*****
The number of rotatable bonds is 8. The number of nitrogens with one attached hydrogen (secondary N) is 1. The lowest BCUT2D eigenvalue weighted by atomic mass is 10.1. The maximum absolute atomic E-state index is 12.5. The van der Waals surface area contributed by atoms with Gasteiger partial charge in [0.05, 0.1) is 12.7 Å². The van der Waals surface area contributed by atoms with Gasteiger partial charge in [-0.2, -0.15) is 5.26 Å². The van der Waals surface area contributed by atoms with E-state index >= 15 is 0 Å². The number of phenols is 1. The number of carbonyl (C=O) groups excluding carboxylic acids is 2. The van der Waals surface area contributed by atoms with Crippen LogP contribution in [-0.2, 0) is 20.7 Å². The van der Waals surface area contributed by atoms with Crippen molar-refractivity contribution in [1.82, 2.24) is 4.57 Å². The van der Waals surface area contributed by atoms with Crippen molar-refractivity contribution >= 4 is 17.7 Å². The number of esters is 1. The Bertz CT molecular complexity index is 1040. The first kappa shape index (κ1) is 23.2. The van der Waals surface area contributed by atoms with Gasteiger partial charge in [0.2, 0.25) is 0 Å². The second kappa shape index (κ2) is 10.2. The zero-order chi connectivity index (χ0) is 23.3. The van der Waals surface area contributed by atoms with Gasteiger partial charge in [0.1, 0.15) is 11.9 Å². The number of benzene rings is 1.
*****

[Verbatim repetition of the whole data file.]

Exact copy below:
The number of rotatable bonds is 8. The number of nitrogens with one attached hydrogen (secondary N) is 1. The lowest BCUT2D eigenvalue weighted by atomic mass is 10.1. The maximum absolute atomic E-state index is 12.5. The van der Waals surface area contributed by atoms with Gasteiger partial charge in [0.05, 0.1) is 12.7 Å². The van der Waals surface area contributed by atoms with Gasteiger partial charge in [-0.2, -0.15) is 5.26 Å². The van der Waals surface area contributed by atoms with E-state index >= 15 is 0 Å². The number of phenols is 1. The number of carbonyl (C=O) groups excluding carboxylic acids is 2. The van der Waals surface area contributed by atoms with Crippen LogP contribution in [-0.2, 0) is 20.7 Å². The van der Waals surface area contributed by atoms with Crippen molar-refractivity contribution in [1.82, 2.24) is 4.57 Å². The van der Waals surface area contributed by atoms with Crippen molar-refractivity contribution >= 4 is 17.7 Å². The number of esters is 1. The Bertz CT molecular complexity index is 1040. The first kappa shape index (κ1) is 23.2. The van der Waals surface area contributed by atoms with Gasteiger partial charge in [0.2, 0.25) is 0 Å². The second kappa shape index (κ2) is 10.2. The zero-order chi connectivity index (χ0) is 23.3. The van der Waals surface area contributed by atoms with Gasteiger partial charge in [0.1, 0.15) is 11.9 Å². The number of benzene rings is 1.